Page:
Emoticons and Emojis... can they be protected?

An emoticon etymologically a portmanteau of emotion and icon, is a metacommunicative pictorial representation of a facial expression that, in the absence of body language and prosody, serves to draw a receiver's attention to the tenor or temper of a sender's nominal non-verbal communication, changing and improving its usually distinguished as a 3-5 character piece — usually by means of punctuation marks (though it can include numbers and letters) — a person's feelings or mood, though as emoticons have become more popular, some devices have provided stylized pictures that do not use punctuation.

In Western countries, emoticons are usually written at a right angle to the direction of the text. Users from Japan popularized a kind of emoticons called kaomoji (顔文字, often confused with emoji in the West) that can be understood without tilting one's head to the left. This style arose on ASCII NET of Japan in 1986.

A few years ago, Gap Inc. and Diane Von Furstenberg’s company DVF Studio asked the federal court in the Southern District of New York to rule on whether the heart emoticon <3 can be protected as a trademark. Their declaratory judgment complaint filed against VeryMeri Creative Media Inc. contended that VeryMeri could not claim intellectual property rights in its stylized heart logo, which consists of or incorporates the <3 emoticon, since that logo/emoticon is “widely used in connection with apparel and related products,” since the stylized heart logo “is nothing more than a commonly used and well-known ‘emoticon’ or metacommunicative pictorial representation of a heart design,” and because “no one entity can be said to have the exclusive right over all forms of this [emoticon heart] design.”

The debate over the protection of emoticons and emojis is still puzzling jurists in many different countries.

The question is raised as to whether commonly used words or designs or other stylistic elements can ever function as trademarks. Generally speaking, the answer to this question is almost always a resounding “yes.” If a word, design, or other stylistic element is being used properly as a trademark on a product or as a service mark to advertise and provide a service, and does not violate any of the restrictions imposed by the trademark law, it can function as a trademark and be registered.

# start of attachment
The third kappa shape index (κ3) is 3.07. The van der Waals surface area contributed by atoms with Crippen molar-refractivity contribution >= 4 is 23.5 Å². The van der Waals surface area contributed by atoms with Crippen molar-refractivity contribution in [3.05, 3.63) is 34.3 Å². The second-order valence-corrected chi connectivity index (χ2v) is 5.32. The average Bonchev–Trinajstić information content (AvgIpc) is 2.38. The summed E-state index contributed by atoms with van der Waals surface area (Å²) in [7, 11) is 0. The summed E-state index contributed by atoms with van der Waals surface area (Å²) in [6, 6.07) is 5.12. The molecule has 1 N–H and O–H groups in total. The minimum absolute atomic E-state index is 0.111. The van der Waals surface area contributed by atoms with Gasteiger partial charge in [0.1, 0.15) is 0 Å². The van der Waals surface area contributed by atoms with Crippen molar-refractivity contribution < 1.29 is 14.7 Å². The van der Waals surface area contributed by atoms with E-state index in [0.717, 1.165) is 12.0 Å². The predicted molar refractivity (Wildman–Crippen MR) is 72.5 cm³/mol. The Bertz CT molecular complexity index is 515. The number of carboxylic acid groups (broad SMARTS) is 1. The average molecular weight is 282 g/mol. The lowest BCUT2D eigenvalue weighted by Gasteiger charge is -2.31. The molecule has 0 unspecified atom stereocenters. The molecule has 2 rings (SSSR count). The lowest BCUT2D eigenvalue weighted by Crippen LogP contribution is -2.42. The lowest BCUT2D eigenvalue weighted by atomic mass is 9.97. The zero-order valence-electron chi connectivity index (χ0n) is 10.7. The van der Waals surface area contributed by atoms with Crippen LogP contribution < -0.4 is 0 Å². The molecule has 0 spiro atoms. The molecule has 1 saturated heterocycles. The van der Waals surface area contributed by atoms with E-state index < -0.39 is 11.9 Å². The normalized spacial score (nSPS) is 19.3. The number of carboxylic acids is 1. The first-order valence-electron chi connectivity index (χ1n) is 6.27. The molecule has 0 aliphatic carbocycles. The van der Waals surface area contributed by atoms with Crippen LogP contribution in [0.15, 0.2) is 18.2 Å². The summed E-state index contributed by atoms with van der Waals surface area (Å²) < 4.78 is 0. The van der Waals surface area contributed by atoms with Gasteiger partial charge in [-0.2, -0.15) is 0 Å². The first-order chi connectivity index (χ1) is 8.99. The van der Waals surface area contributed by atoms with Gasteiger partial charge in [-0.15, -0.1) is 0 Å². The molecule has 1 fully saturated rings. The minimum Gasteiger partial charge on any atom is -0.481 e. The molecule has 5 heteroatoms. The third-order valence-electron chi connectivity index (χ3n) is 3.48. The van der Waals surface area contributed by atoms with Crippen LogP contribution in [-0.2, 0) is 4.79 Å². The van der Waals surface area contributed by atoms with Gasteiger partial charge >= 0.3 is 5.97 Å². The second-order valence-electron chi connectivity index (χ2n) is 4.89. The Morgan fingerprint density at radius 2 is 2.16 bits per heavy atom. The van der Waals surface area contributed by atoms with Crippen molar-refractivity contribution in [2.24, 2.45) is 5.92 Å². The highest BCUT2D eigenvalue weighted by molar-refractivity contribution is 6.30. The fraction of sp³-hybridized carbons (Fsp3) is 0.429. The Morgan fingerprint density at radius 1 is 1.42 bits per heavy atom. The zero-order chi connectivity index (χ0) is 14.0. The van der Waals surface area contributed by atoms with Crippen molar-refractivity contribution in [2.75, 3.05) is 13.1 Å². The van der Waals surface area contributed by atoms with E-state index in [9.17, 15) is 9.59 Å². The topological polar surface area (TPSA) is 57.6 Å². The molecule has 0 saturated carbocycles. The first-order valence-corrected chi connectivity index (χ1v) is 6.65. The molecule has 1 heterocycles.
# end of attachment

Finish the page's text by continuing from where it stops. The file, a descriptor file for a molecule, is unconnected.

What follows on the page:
As far as emoticons are concerned, the US Trademark Office has, in fact, allowed registration of emoticons as trademarks. The emoticons ; ) , :o) , : ) , *-)- , and : – (  have all been registered as trademarks by different entities for use on and for various goods and services including alcoholic beverages, clothing, online retail store services, cellular telephones, communication services, hardware and software, greeting cards, posters, art prints, calendars, postcards, and note cards. Thus, it seems in principle that an emoticon per se is capable of functioning as a trademark. 

Another question arises on the protection of emojis and emoticons under copyright law. In principle, any creative content that is fixed in some expressive format will be covered under copyright protection.

Readers may have noticed that the emojis found on Apple products are not the same as you find on others like the Blackberry, for example. 

We believe that the simple, yellow, face-type emoticons used by Apple [and many others] are copyrightable. The online Copyright Office database of registered copyrights has no record that Apple has registered any such emoticons [which would be unusual for Apple’s legal department]. It likely hasn’t because, for one reason, the Copyright Office position is that: “Well-known and commonly used symbols that contain a de minimis amount of expression or that are in the public domain, such as the peace symbol, gender symbols , the symbols for “play, pause, stop, forward, back,” simple emoticons such as the typical smiley face, or the “like” are NOT copyrightable

 So while we would agree that perhaps some of the most general ones MAYBE are too standard to claim copyright protection (e.g. a standard smiley face with yellow background and black dot eyes and black penciled smile) most other emoticons will certainly be protected and they could not be used as wished without seeking a license.